Food Star of the Week – Butternut Squash


If I were to take a wild guess, I bet most of you rarely cook with the butternut squash…sure, this winter squash might be unsightly to some with its odd shape and orange color. But it tastes amazing, somewhere between sweet and nutty (similar to the sweet potato) and if you’re at all brave enough to explore the many foods I’ve introduced thus far, then the butternut squash should be a cinch!

This delicious “fruit” (yes, the butternut squash is technically a fruit) is extremely versatile. You can toast it, roast it, chop it, puree it…really, the many culinary choices are endless! This squash can take the center stage at the dinner table or accent a number of other foods very nicely, such as broiled white fish or seasoned chicken, and let’s not forget, the butternut is in season all winter long! Why the importance of eating seasonal foods? Although today’s global marketplace allows us to buy foods grown virtually anywhere in the world all year round, these options are not the most desirable.  Why? When you purchase and consume in season foods, you can be assured of 3 things:

1. Flavor: Foods which grow according to the seasons are in balance with nature’s rotation and tend to have the most flavor. As an example, you cannot grow strawberries in the dead of winter for very specific reasons. Strawberries require an intense amount of sunlight and do not thrive in colder temperatures. To the same like, a butternut squash grows slowly and thrives in colder temps and would therefore never survive in the hot days of summer.

2. Nutritional Value: In season foods are fresher as they spend less time en route (long commute times can lessen the nutritional value of food once it hits your table). Researchers also suggest that seasonal foods are naturally equipped with the necessary micronutrients needed specific to the season at the time. Also, we need to be mindful of the fact that purchasing food in season will reduce the energy (and associated CO2 emissions) needed to grow and transport.

3. Cost-Effectiveness: It simply costs more to grow and ship food which isn’t in line with nature’s seasonal cycle. When produce is in season locally, the relative abundance of the crop usually makes it less expensive. Think of the packaged herbs you see in a grocery store during the winter – a few (usually limp) sprigs of basil, all too frequently with black speckles and moldy leaves, cost about $3 per half ounce. In contrast, the gorgeous, bright green, crisp basil you see in the summer (when basil is in season) often sells for as little as $1-2 for an enormous bunch. If you’re looking to reduce your grocery bill, purchasing whole, unprocessed seasonal foods is the #1 way to do so.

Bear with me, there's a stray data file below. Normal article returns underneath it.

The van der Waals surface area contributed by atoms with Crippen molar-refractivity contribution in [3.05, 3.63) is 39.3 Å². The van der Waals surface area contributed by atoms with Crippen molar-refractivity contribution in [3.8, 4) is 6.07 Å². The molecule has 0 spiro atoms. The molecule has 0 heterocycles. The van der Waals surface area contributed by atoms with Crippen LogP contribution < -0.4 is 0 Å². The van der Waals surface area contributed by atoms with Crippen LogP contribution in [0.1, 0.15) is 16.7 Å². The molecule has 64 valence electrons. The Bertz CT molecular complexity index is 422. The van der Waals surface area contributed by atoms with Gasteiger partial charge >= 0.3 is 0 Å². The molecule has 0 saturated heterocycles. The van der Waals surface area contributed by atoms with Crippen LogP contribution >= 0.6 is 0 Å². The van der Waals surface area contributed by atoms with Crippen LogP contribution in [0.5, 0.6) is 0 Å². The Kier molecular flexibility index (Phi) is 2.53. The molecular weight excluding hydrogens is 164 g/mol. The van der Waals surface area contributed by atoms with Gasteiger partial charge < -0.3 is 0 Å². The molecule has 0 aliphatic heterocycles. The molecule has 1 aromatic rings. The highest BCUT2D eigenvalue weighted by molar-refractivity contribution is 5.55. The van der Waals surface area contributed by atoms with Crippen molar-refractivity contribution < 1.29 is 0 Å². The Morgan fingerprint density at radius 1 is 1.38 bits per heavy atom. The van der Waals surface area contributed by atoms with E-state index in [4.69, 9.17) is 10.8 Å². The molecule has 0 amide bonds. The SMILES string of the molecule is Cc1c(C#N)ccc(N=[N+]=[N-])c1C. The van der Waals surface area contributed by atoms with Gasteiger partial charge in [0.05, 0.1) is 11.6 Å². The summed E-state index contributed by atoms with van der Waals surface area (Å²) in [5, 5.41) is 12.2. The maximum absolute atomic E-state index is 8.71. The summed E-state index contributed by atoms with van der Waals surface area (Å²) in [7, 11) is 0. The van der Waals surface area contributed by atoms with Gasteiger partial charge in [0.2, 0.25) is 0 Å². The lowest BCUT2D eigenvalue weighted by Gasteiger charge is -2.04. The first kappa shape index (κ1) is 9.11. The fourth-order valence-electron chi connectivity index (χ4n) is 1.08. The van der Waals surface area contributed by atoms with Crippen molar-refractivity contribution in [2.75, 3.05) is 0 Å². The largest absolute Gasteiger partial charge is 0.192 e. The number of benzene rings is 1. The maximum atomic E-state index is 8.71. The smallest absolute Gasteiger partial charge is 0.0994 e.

Check out this website which details what foods are in season depending upon the time of year, “Eat The Seasons“! Okay, now that we’ve established a number of solid reasons as to why you should buy seasonal foods, let’s get back to the lovely butternut!

So what should you look for when shopping? Butternut squash have a hard, light-tan rind and a golden orange flesh. They range in size from 6 to 12 inches long and weigh between 2 and 5 pounds; choose one that feels heavy for its size. The skin should be smooth and uniform in color with a matte surface.  Also, note that this hardy squash can be stored for up to 3 months without spoiling! You can store several of them and they will endure for a significant period of time which is yet another reason as to why you should become a seasonal consumer.  Winter produce is by nature designed to last longer!

The butternut squash boasts an impressive nutrient profile. Although winter squash has long been recognized as an important food source of carotenoids, only recently have research studies documented just how fantastic the butternut squash can be when it comes to these key antioxidants: lutein, zeaxanthin. The unique carotenoid content is not the butternut’s only claim to fame in the antioxidant department, however. This squash tops the chart on immune-supportive Vitamin A (which again, is very necessary during the harsher cold weather months) as well as a ton of vitamin C. This food also provides a good amount of five B-complex vitamins! Those vitamins are B1, B3, B6, pantothenic acid, and folate, which are thought to assist in blood sugar regulation, as well as provide sustained energy. Another notable nutrient – manganese. I continue to bring foods to your attention which contain higher amounts of manganese and here’s why:

  • Help your body utilize several key nutrients such as biotin, thiamine, ascorbic acid, and choline
  • Keep your bones strong and healthy
  • Help your body synthesize fatty acids and cholesterol
  • Maintain normal blood sugar levels
  • Promote optimal function of your thyroid gland
  • Maintain the health of your nerves
  • Protect your cells from free-radical damage

So, have I yet convinced you to go stock up on your butternut squash? YES! Excellent! Get to cookin’ with these 2 super yummy, healthy recipes Pearled Barley and Butternut Squash and Curried Butternut Squash Soup. Trust me, you and your entire family will soon become big fans of the butternut – enjoy! Oh, and if you’d appreciate a little guidance on how to prepare your butternut squash, please click here.

Try something different this fall and winter and nourish yourself and family with the delicious, hardy, nutritious butternut squash!

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